Whether or not you go that route, it is worth delving into the history and possibilities – and Hainbach’s video is a great start. It might at the very least change how you approach your next Reaktor patch, SuperCollider code, synth preset, or Eurorack rig.

Previously:

Immerse yourself in Rotterdam’s sonic voltages, in the WORM laboratory

The post You can make music with test equipment – Hainbach explains appeared first on CDM Create Digital Music.

XLN Audio’s RC-20 Retro Color & DS-10 Drum Shaper are 40% OFF each!

XLN Audio Flash Sale 40 OFF

Plugin Boutique has announced a flash sale on XLN Audio, offering 40% off on the RC-20 and DS-10 effect plugins for a few days only. RC-20 Retro Color is a creative effect plugin that adds life and texture to any recording. It easily recreates the warm, cozy feeling of vintage recording equipment, but also works […]

The post XLN Audio’s RC-20 Retro Color & DS-10 Drum Shaper are 40% OFF each! appeared first on rekkerd.org.

XLN Audio’s RC-20 Retro Color & DS-10 Drum Shaper are $47.95 USD each!

XLN Audio Flash Sale 40 OFF

Plugin Boutique has announced a flash sale on XLN Audio, offering 40% off on the RC-20 and DS-10 effect plugins for a few days only. RC-20 Retro Color is a creative effect plugin that adds life and texture to any recording. It easily recreates the warm, cozy feeling of vintage recording equipment, but also works […]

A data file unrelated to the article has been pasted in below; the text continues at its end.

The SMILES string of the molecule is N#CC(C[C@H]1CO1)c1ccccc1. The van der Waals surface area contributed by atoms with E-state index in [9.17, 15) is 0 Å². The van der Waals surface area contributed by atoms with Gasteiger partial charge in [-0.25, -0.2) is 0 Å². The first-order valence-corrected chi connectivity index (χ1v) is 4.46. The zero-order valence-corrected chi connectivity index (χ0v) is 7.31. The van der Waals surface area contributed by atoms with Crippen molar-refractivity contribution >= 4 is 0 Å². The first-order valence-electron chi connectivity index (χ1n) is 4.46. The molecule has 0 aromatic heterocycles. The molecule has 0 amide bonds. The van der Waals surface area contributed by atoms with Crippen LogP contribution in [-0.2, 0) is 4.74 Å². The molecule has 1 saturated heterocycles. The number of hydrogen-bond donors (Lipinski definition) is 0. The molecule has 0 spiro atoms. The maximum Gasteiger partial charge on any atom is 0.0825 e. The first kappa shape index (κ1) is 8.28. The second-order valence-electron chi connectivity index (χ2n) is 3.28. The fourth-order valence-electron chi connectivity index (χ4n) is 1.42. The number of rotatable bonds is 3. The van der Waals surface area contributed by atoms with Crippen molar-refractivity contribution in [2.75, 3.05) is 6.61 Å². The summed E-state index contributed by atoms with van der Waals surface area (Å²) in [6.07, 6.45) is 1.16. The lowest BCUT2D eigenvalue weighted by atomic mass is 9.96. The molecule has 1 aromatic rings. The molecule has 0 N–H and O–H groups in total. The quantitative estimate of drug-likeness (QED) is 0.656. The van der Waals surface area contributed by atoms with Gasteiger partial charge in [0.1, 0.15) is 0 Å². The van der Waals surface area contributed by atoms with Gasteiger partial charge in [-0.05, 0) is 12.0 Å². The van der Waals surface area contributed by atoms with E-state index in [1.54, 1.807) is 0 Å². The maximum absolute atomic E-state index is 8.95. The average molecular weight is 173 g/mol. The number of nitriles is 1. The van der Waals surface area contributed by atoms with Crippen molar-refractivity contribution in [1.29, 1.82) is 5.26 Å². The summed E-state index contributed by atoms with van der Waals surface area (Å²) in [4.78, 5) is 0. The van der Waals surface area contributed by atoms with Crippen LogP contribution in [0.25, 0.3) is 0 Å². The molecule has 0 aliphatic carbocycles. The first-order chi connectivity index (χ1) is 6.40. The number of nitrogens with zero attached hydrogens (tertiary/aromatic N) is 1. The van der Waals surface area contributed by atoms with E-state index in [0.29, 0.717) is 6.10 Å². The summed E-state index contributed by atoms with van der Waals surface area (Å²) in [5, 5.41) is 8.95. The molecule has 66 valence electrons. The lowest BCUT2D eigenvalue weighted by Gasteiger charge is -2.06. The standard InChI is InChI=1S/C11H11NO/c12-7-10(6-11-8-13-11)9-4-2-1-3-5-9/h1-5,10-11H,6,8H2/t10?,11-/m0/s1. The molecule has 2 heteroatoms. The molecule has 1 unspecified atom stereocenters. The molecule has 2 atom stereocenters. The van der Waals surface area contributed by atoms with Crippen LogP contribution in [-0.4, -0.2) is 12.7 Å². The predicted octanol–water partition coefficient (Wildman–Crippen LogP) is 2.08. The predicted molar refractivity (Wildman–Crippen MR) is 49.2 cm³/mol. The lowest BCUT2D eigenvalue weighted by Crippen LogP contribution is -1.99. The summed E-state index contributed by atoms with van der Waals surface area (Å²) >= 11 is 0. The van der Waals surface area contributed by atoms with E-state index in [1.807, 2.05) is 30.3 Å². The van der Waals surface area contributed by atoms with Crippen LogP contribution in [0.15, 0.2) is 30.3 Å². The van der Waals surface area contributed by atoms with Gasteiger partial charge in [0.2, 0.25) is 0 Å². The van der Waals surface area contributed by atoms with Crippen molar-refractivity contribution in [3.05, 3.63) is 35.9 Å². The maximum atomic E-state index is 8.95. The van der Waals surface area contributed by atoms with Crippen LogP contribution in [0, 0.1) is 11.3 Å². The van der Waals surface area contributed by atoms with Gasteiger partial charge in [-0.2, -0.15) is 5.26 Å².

The post XLN Audio’s RC-20 Retro Color & DS-10 Drum Shaper are $47.95 USD each! appeared first on rekkerd.org.

It’s 606 day – remember when Roland made a drum machine like a 303?

808 day, sure. But let’s pause for 606 day – the logical anniversary of the 1982 TR-606, a drum machine squeezed inside a tiny enclosure that looks like a 303 but isn’t. It’s the lesser known runt of the Roland family, and you kind of love it for that alone.

If you think about it, the 606 was way ahead of its time. Now selling customers on buying a little bass machine, then buying a little drum machine to go with it is par for the course. But in the early 80s, the music that would make the 303 and even the 606 desirable … hadn’t been made yet.